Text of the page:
NELSON Mandela Bay sports fans lined up yesterday to have their pictures taken with South African Olympic gold medallist swimmer Cameron van der Burgh.
Van der Burgh was in town as a guest of his sponsor, Audi, who invited him to address workers at the Volkswagen plant in Uitenhage. He was also invited to speak at a fundraising breakfast hosted by the Humewood Golf Club.
The Pretoria-born swimmer,who won the 100m breaststroke final in a world record-breaking time of 58.46sec, bagged South Africa’s first medal at the London Olympics.
He said it was his failure to win a medal at the previous Beijing Games that motivated him to go for gold this time.
“I knew I had more to give and kept on training. Last year I changed my training regime to prepare for this year’s games,” Van der Burgh said.
“For the next four years I need to focus, train hard and remain injury-free. When you are at the top, you need to cut back to zero and work your way up again.”
Van der Burgh, 24, said his Olympics experience was amazing.
“To be the first one to win a medal was amazing. The whole team supported each other – we bonded and united the country.
“The stadium channels the sound to the pool. I think that is the loudest noise I have ever heard. The Olympic village was also amazing. We had different cultures but everyone respected each other. There were about 10000 people at the dining hall,” he said.
“It was very special coming back home, seeing close to 10000 people at the airport. It was crazy.”
Van der Burgh, who has competed in every major competition since his 2007 debut, said he opted to stay in the country after he matriculated.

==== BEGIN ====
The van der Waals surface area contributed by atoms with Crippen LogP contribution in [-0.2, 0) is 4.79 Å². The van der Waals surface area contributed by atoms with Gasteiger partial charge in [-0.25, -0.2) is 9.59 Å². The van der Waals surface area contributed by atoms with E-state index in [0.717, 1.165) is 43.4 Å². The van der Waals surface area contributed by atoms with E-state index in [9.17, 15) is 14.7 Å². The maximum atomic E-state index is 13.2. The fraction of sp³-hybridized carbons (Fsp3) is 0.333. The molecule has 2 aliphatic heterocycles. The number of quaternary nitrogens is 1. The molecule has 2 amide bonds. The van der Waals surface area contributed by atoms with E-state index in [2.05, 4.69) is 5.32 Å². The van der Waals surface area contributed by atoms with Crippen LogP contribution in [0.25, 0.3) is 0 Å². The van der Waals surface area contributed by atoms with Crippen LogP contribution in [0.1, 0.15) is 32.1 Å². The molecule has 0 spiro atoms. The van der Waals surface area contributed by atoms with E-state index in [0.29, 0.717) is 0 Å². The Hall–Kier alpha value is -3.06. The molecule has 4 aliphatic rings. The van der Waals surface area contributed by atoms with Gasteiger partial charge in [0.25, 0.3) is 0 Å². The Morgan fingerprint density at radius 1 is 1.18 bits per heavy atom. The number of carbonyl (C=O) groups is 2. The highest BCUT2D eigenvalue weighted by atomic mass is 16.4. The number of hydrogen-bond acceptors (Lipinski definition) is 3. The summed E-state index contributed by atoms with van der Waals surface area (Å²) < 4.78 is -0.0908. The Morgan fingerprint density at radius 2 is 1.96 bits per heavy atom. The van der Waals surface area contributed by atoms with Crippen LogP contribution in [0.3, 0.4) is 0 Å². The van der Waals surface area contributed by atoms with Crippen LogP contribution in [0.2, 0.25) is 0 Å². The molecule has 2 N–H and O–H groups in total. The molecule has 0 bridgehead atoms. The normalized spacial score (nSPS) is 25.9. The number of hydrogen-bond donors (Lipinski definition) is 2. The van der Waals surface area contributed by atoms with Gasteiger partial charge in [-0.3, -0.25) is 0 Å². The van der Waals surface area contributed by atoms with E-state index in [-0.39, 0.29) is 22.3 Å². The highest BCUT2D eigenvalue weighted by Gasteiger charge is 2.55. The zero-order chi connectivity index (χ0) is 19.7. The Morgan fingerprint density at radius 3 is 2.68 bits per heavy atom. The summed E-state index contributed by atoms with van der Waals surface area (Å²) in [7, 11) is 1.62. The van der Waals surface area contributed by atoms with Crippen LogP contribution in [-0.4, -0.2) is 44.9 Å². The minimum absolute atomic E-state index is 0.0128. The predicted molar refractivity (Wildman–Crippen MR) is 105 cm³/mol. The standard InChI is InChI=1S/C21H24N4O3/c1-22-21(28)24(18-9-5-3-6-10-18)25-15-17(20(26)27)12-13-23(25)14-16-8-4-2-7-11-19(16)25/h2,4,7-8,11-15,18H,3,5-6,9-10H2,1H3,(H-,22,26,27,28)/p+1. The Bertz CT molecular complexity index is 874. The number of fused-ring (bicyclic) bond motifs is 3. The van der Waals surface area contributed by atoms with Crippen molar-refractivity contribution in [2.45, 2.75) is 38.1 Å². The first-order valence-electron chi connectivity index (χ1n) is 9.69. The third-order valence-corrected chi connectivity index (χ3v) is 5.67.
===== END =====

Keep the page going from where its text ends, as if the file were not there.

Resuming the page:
“At that time I was starting to attract sponsorships and when you are in American colleges, you cannot accept sponsorships or prize money,” he said.
“Beating the likes of Australia and the Brits who have multi-million budgets was great because we focused on what we have, not what we do not have. They came and ask how we did it. We just wanted it the most.”
He applauded Sports Minister Fikile Mbalula for giving the Paralympians the same incentives as the Olympians.
“It is a great gesture to give them the same money as us, because they train as hard,” he said.
Van der Burgh had some advice for Olympian swimmers in the making.
“It is important to swim all strokes when you are young. As a youngster, just enjoy the sport.
“Some kids end up swimming for their parents and end up not enjoying the sport.”
Van der Burgh’s schedule includes gymming from 8am until 10am, then physio until 11am. Then it is yoga or pilates between 2.30pm and 4pm and then the pool from 4.30pm.
“Do that for years and that’s how you become an Olympic champion,” he joked.